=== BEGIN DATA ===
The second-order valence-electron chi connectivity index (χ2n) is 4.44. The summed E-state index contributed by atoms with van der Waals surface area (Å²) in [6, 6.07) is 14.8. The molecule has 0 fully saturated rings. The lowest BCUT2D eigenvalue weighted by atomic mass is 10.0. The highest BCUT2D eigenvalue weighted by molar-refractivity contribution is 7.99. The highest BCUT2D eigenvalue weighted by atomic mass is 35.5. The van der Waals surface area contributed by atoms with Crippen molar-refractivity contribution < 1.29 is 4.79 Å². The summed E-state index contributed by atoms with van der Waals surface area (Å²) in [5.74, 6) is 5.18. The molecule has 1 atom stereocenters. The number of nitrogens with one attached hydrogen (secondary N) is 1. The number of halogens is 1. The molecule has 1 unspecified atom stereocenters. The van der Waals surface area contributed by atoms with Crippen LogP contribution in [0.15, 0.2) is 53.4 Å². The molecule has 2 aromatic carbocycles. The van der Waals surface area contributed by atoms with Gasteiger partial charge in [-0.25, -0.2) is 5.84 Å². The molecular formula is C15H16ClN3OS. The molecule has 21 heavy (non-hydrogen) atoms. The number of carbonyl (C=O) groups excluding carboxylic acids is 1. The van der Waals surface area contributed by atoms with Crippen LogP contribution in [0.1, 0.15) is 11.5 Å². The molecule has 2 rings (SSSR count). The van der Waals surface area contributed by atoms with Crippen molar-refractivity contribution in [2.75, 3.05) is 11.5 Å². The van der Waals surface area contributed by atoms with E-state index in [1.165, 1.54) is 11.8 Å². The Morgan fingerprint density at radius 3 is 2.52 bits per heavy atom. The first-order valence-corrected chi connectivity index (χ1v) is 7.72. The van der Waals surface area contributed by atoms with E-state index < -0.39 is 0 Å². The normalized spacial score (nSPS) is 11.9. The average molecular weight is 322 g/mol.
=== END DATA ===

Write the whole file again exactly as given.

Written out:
The second-order valence-electron chi connectivity index (χ2n) is 4.44. The summed E-state index contributed by atoms with van der Waals surface area (Å²) in [6, 6.07) is 14.8. The molecule has 0 fully saturated rings. The lowest BCUT2D eigenvalue weighted by atomic mass is 10.0. The highest BCUT2D eigenvalue weighted by molar-refractivity contribution is 7.99. The highest BCUT2D eigenvalue weighted by atomic mass is 35.5. The van der Waals surface area contributed by atoms with Crippen molar-refractivity contribution < 1.29 is 4.79 Å². The summed E-state index contributed by atoms with van der Waals surface area (Å²) in [5.74, 6) is 5.18. The molecule has 1 atom stereocenters. The number of nitrogens with one attached hydrogen (secondary N) is 1. The number of halogens is 1. The molecule has 1 unspecified atom stereocenters. The van der Waals surface area contributed by atoms with Crippen LogP contribution in [0.15, 0.2) is 53.4 Å². The molecule has 2 aromatic carbocycles. The van der Waals surface area contributed by atoms with Gasteiger partial charge in [-0.25, -0.2) is 5.84 Å². The molecular formula is C15H16ClN3OS. The molecule has 21 heavy (non-hydrogen) atoms. The number of carbonyl (C=O) groups excluding carboxylic acids is 1. The van der Waals surface area contributed by atoms with Crippen LogP contribution in [0.1, 0.15) is 11.5 Å². The molecule has 2 rings (SSSR count). The van der Waals surface area contributed by atoms with Crippen molar-refractivity contribution in [2.75, 3.05) is 11.5 Å². The van der Waals surface area contributed by atoms with E-state index in [1.165, 1.54) is 11.8 Å². The Morgan fingerprint density at radius 3 is 2.52 bits per heavy atom. The first-order valence-corrected chi connectivity index (χ1v) is 7.72. The van der Waals surface area contributed by atoms with E-state index < -0.39 is 0 Å². The normalized spacial score (nSPS) is 11.9. The average molecular weight is 322 g/mol.